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Album Review: Plini – ‘Handmade Cities’

Album Review: Plini – ‘Handmade Cities’

For those new to Plini, he is a Sydney based guitarist/musician that plays instrumental / progressive rock. That’s the long version. The short version is that Plini is both a prodigy and an exceptional performer. Even simpler, to quote an Australian media celebrity, he is a magician. He is self-produced and self-managed. He has garnered millions of views on YouTube while recording and producing three EPs. Then there are the tours, first here in Australia and then a string of sold-out shows in the USA with Intervals, before embarking on yet another tour with Animals as Leaders in tow.

I first caught Plini when he supported Ne Obliviscaris in Adelaide in mid-December 2015. I was literally transfixed, as were the crowd that were there to hear NeO bang out their dark melodic metal. But Plini was playing a different sort of music and totally transfixed the crowd. I was rooted to the spot, normally a sign of sticky floor in the mosh, but this was a mesmerising performance by an artist that has a tone and style that broadcasts warmth and imagination. Plini just standing there smiling, with his Strandberg headless guitar high on his body, playing the most incredible music.

Somehow Plini has managed to find the time to craft an album called, ‘Handmade Cities’. He is accompanied by drummer Troy Wright and bassist Simon Grove (The Helix Nebula) and they have pulled together seven tracks of total quality. The first track, ‘Electric Sunrise’, is all sweetness and light until the end of the first minute then Plini arrives with some of the cleanest guitar playing you will ever hear. When I first heard this I was transported back to Vai’s Flexable and the track, ‘Call it sleep’ as it has the same vibe and wandering melody but with a very different attitude.

The title track, ‘Handmade Cities’, is perhaps the most adventurous progressive track I have heard all year. It is layer upon layer of ideas, each stacked on the other with melodies inside melody. It is over the top and unrelenting but playing like this can only come from the hours that Plini has spent treading the worlds’ stages. But you know what, the band is right there with him and the music is as tight as the mix is crystal clear.

I’ll move through the next two tracks, with, ‘Inhale’ being a track that builds to a fierce solo at the end and, ’Every Piece Matters’, closing with a choral arrangement, both excellent tracks closing out the first four tracks. They are all fresh and packed with ideas but, just as we are getting comfortable, we get, ’Pastures’, which is a flight amongst the clouds. The guitar is intense in places, warm in others and simply vanishes at other points letting the drums and underlying melody come through. This is simply a beautiful track and as good, and as relaxed, as anything I ever heard Eric Johnson do. It’s at this point we have to remind ourselves that Plini is 24 years old and there is a lifetime of music before us but so far he is setting himself up to be untouchable and without comparison. I, of course, have seen the growth from watching him onstage supporting NeO, then following his trips across the globe and then producing this album. We started with the bar being high and it is being raised time and time again.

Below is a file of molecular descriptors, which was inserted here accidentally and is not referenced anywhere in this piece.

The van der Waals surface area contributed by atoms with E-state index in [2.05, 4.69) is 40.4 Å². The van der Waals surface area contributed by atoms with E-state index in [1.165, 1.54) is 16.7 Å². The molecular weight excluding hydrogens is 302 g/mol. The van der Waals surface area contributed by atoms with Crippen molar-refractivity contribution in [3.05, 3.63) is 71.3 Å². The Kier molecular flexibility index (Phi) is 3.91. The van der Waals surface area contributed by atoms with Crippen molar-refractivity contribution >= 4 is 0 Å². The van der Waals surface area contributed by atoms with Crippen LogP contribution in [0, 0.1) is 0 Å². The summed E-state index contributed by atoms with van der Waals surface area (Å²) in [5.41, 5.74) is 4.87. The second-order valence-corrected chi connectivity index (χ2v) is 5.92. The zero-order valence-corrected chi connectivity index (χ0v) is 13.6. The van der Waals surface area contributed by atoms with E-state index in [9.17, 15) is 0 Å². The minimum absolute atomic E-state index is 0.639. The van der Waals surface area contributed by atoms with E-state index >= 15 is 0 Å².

So, the penultimate track, and it’s, ‘Here We Are, Again’. It’s a sentimental track in many ways and short at just over two minutes but again it gives an insight into the vision and the willingness to go in any direction that seems necessary. All too soon it’s the final track and it’s, ‘Cascade’, which removes the melancholy of the previous track and delivers an instrumental performance that has every shade of the spectrum and more timing changes than a cheap airline. The drumming performance by Troy Wright is sensational and avoids many of the clichés of current progressive drumming. If anything it drives the song forward and issues a challenge-response to Plini’s guitar. This is the stand out performance and stand out track of the album.

I enjoyed Plini when I first saw him and followed his travels across the world. I’ll be catching them when their shows hit Australia again. This album is a sure fire hit that announces that Plini is here to stay, but we know that already from the sold out shows. For those fans of great guitar and sumptuously put together music, then look no further.

Review: Craig Grant

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